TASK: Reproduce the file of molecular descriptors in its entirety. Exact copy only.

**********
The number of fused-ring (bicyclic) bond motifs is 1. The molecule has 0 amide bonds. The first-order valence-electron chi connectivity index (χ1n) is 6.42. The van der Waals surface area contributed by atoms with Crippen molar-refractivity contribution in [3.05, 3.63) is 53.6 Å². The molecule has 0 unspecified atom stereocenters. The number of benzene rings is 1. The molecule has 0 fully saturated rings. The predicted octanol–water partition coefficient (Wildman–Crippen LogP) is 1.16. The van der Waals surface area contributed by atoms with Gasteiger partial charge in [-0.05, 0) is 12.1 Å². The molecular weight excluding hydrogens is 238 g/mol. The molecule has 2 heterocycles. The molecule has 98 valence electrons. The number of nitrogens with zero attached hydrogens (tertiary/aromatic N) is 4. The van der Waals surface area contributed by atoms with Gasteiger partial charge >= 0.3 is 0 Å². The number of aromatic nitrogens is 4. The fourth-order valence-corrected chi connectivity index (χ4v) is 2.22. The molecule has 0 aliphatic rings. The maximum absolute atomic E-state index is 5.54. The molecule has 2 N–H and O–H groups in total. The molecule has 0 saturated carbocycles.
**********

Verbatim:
The number of fused-ring (bicyclic) bond motifs is 1. The molecule has 0 amide bonds. The first-order valence-electron chi connectivity index (χ1n) is 6.42. The van der Waals surface area contributed by atoms with Crippen molar-refractivity contribution in [3.05, 3.63) is 53.6 Å². The molecule has 0 unspecified atom stereocenters. The number of benzene rings is 1. The molecule has 0 fully saturated rings. The predicted octanol–water partition coefficient (Wildman–Crippen LogP) is 1.16. The van der Waals surface area contributed by atoms with Gasteiger partial charge in [-0.05, 0) is 12.1 Å². The molecular weight excluding hydrogens is 238 g/mol. The molecule has 2 heterocycles. The molecule has 98 valence electrons. The number of nitrogens with zero attached hydrogens (tertiary/aromatic N) is 4. The van der Waals surface area contributed by atoms with Gasteiger partial charge >= 0.3 is 0 Å². The number of aromatic nitrogens is 4. The fourth-order valence-corrected chi connectivity index (χ4v) is 2.22. The molecule has 0 aliphatic rings. The maximum absolute atomic E-state index is 5.54. The molecule has 2 N–H and O–H groups in total. The molecule has 0 saturated carbocycles.